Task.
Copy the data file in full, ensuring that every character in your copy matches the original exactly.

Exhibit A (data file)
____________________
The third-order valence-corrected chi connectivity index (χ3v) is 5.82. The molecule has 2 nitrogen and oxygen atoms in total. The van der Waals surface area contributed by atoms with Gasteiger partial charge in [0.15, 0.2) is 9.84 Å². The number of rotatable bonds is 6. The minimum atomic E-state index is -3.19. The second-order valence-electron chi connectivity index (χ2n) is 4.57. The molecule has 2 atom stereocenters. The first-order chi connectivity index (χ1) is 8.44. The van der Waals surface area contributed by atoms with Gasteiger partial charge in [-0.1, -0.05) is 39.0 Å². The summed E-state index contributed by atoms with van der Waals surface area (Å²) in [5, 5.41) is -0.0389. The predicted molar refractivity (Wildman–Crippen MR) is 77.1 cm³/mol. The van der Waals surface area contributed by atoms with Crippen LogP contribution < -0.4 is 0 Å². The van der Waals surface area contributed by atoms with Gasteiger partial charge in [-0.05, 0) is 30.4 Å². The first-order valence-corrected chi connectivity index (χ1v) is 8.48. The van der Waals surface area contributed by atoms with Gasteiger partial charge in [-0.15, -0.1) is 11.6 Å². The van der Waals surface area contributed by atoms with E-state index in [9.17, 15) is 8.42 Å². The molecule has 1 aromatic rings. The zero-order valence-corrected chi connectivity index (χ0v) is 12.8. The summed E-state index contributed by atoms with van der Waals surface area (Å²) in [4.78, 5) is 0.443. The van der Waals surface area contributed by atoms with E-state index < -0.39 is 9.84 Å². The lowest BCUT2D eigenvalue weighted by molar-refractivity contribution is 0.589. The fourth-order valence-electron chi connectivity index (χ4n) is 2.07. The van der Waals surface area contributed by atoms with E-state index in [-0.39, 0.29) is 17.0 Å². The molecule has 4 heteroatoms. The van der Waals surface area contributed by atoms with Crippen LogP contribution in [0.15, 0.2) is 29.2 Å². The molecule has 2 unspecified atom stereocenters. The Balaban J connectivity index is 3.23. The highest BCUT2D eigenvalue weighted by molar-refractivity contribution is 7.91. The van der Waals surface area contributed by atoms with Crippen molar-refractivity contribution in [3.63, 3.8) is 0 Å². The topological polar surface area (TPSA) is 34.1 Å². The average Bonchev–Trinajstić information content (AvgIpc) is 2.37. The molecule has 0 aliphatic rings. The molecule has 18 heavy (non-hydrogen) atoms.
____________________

The third-order valence-corrected chi connectivity index (χ3v) is 5.82. The molecule has 2 nitrogen and oxygen atoms in total. The van der Waals surface area contributed by atoms with Gasteiger partial charge in [0.15, 0.2) is 9.84 Å². The number of rotatable bonds is 6. The minimum atomic E-state index is -3.19. The second-order valence-electron chi connectivity index (χ2n) is 4.57. The molecule has 2 atom stereocenters. The first-order chi connectivity index (χ1) is 8.44. The van der Waals surface area contributed by atoms with Gasteiger partial charge in [-0.1, -0.05) is 39.0 Å². The summed E-state index contributed by atoms with van der Waals surface area (Å²) in [5, 5.41) is -0.0389. The predicted molar refractivity (Wildman–Crippen MR) is 77.1 cm³/mol. The van der Waals surface area contributed by atoms with Crippen LogP contribution < -0.4 is 0 Å². The van der Waals surface area contributed by atoms with Gasteiger partial charge in [-0.05, 0) is 30.4 Å². The first-order valence-corrected chi connectivity index (χ1v) is 8.48. The van der Waals surface area contributed by atoms with Gasteiger partial charge in [-0.15, -0.1) is 11.6 Å². The van der Waals surface area contributed by atoms with E-state index in [9.17, 15) is 8.42 Å². The molecule has 1 aromatic rings. The zero-order valence-corrected chi connectivity index (χ0v) is 12.8. The summed E-state index contributed by atoms with van der Waals surface area (Å²) in [4.78, 5) is 0.443. The van der Waals surface area contributed by atoms with E-state index < -0.39 is 9.84 Å². The lowest BCUT2D eigenvalue weighted by molar-refractivity contribution is 0.589. The fourth-order valence-electron chi connectivity index (χ4n) is 2.07. The van der Waals surface area contributed by atoms with E-state index in [-0.39, 0.29) is 17.0 Å². The molecule has 4 heteroatoms. The van der Waals surface area contributed by atoms with Crippen LogP contribution in [0.15, 0.2) is 29.2 Å². The molecule has 2 unspecified atom stereocenters. The Balaban J connectivity index is 3.23. The highest BCUT2D eigenvalue weighted by molar-refractivity contribution is 7.91. The van der Waals surface area contributed by atoms with Crippen molar-refractivity contribution in [3.63, 3.8) is 0 Å². The topological polar surface area (TPSA) is 34.1 Å². The average Bonchev–Trinajstić information content (AvgIpc) is 2.37. The molecule has 0 aliphatic rings. The molecule has 18 heavy (non-hydrogen) atoms.